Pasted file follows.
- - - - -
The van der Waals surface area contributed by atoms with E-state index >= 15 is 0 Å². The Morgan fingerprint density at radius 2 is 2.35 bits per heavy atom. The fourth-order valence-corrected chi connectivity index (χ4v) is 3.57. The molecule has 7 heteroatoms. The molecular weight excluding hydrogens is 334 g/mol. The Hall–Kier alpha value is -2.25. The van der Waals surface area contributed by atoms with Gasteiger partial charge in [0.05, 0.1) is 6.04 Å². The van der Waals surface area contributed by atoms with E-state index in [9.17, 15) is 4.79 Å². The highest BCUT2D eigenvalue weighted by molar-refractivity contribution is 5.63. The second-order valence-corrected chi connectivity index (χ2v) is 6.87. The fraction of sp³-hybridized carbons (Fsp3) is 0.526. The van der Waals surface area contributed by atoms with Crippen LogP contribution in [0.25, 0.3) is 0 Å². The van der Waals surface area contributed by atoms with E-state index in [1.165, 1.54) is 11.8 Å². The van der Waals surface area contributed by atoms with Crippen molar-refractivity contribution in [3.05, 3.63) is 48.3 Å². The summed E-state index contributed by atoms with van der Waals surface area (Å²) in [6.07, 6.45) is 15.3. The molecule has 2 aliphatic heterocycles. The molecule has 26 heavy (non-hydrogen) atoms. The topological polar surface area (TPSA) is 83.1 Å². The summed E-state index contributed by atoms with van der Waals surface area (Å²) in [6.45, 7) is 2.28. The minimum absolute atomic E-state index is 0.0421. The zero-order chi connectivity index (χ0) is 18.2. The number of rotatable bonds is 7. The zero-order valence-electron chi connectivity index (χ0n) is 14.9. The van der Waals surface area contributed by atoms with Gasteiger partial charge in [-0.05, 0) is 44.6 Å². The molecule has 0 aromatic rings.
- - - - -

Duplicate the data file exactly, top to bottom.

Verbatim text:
The van der Waals surface area contributed by atoms with E-state index >= 15 is 0 Å². The Morgan fingerprint density at radius 2 is 2.35 bits per heavy atom. The fourth-order valence-corrected chi connectivity index (χ4v) is 3.57. The molecule has 7 heteroatoms. The molecular weight excluding hydrogens is 334 g/mol. The Hall–Kier alpha value is -2.25. The van der Waals surface area contributed by atoms with Gasteiger partial charge in [0.05, 0.1) is 6.04 Å². The van der Waals surface area contributed by atoms with E-state index in [9.17, 15) is 4.79 Å². The highest BCUT2D eigenvalue weighted by molar-refractivity contribution is 5.63. The second-order valence-corrected chi connectivity index (χ2v) is 6.87. The fraction of sp³-hybridized carbons (Fsp3) is 0.526. The van der Waals surface area contributed by atoms with Crippen LogP contribution in [0.25, 0.3) is 0 Å². The van der Waals surface area contributed by atoms with E-state index in [1.165, 1.54) is 11.8 Å². The van der Waals surface area contributed by atoms with Crippen molar-refractivity contribution in [3.05, 3.63) is 48.3 Å². The summed E-state index contributed by atoms with van der Waals surface area (Å²) in [6.07, 6.45) is 15.3. The molecule has 2 aliphatic heterocycles. The molecule has 26 heavy (non-hydrogen) atoms. The topological polar surface area (TPSA) is 83.1 Å². The summed E-state index contributed by atoms with van der Waals surface area (Å²) in [6.45, 7) is 2.28. The minimum absolute atomic E-state index is 0.0421. The zero-order chi connectivity index (χ0) is 18.2. The number of rotatable bonds is 7. The zero-order valence-electron chi connectivity index (χ0n) is 14.9. The van der Waals surface area contributed by atoms with Gasteiger partial charge in [-0.05, 0) is 44.6 Å². The molecule has 0 aromatic rings.